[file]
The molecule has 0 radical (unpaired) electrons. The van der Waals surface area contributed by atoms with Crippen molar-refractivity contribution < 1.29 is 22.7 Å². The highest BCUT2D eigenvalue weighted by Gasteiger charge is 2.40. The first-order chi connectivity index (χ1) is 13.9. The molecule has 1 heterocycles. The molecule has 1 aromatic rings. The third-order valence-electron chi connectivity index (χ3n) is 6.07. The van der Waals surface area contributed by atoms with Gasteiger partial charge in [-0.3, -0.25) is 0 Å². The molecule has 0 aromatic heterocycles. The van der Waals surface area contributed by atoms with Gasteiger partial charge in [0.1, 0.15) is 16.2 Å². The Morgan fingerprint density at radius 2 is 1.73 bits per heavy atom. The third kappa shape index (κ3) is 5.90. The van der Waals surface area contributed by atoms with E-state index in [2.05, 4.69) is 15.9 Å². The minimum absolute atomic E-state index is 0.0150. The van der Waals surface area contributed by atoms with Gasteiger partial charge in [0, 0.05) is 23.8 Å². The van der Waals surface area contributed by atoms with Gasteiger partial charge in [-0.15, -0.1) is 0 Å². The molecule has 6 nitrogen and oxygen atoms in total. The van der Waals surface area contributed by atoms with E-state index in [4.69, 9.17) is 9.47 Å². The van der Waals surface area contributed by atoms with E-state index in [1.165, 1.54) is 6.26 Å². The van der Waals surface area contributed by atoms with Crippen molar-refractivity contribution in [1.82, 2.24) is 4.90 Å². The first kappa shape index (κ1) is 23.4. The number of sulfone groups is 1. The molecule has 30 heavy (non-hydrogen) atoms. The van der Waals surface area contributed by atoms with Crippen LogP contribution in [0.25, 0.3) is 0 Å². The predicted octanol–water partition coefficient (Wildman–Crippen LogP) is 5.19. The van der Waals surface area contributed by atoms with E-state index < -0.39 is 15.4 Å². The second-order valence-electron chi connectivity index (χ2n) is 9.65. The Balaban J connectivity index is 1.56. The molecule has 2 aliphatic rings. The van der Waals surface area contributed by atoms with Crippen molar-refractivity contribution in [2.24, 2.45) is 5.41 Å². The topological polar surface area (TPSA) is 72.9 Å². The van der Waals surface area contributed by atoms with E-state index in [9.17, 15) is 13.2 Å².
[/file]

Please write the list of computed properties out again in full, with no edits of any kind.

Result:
The molecule has 0 radical (unpaired) electrons. The van der Waals surface area contributed by atoms with Crippen molar-refractivity contribution < 1.29 is 22.7 Å². The highest BCUT2D eigenvalue weighted by Gasteiger charge is 2.40. The first-order chi connectivity index (χ1) is 13.9. The molecule has 1 heterocycles. The molecule has 1 aromatic rings. The third-order valence-electron chi connectivity index (χ3n) is 6.07. The van der Waals surface area contributed by atoms with Gasteiger partial charge in [-0.3, -0.25) is 0 Å². The molecule has 0 aromatic heterocycles. The van der Waals surface area contributed by atoms with Gasteiger partial charge in [0.1, 0.15) is 16.2 Å². The Morgan fingerprint density at radius 2 is 1.73 bits per heavy atom. The third kappa shape index (κ3) is 5.90. The van der Waals surface area contributed by atoms with E-state index in [2.05, 4.69) is 15.9 Å². The minimum absolute atomic E-state index is 0.0150. The van der Waals surface area contributed by atoms with Gasteiger partial charge in [0, 0.05) is 23.8 Å². The van der Waals surface area contributed by atoms with Gasteiger partial charge in [-0.15, -0.1) is 0 Å². The molecule has 6 nitrogen and oxygen atoms in total. The van der Waals surface area contributed by atoms with E-state index in [4.69, 9.17) is 9.47 Å². The van der Waals surface area contributed by atoms with E-state index in [1.165, 1.54) is 6.26 Å². The van der Waals surface area contributed by atoms with Crippen molar-refractivity contribution in [1.82, 2.24) is 4.90 Å². The first kappa shape index (κ1) is 23.4. The number of sulfone groups is 1. The molecule has 30 heavy (non-hydrogen) atoms. The van der Waals surface area contributed by atoms with Crippen LogP contribution in [0.25, 0.3) is 0 Å². The predicted octanol–water partition coefficient (Wildman–Crippen LogP) is 5.19. The van der Waals surface area contributed by atoms with E-state index < -0.39 is 15.4 Å². The second-order valence-electron chi connectivity index (χ2n) is 9.65. The Balaban J connectivity index is 1.56. The molecule has 2 aliphatic rings. The van der Waals surface area contributed by atoms with Crippen molar-refractivity contribution in [2.24, 2.45) is 5.41 Å². The topological polar surface area (TPSA) is 72.9 Å². The van der Waals surface area contributed by atoms with E-state index in [9.17, 15) is 13.2 Å².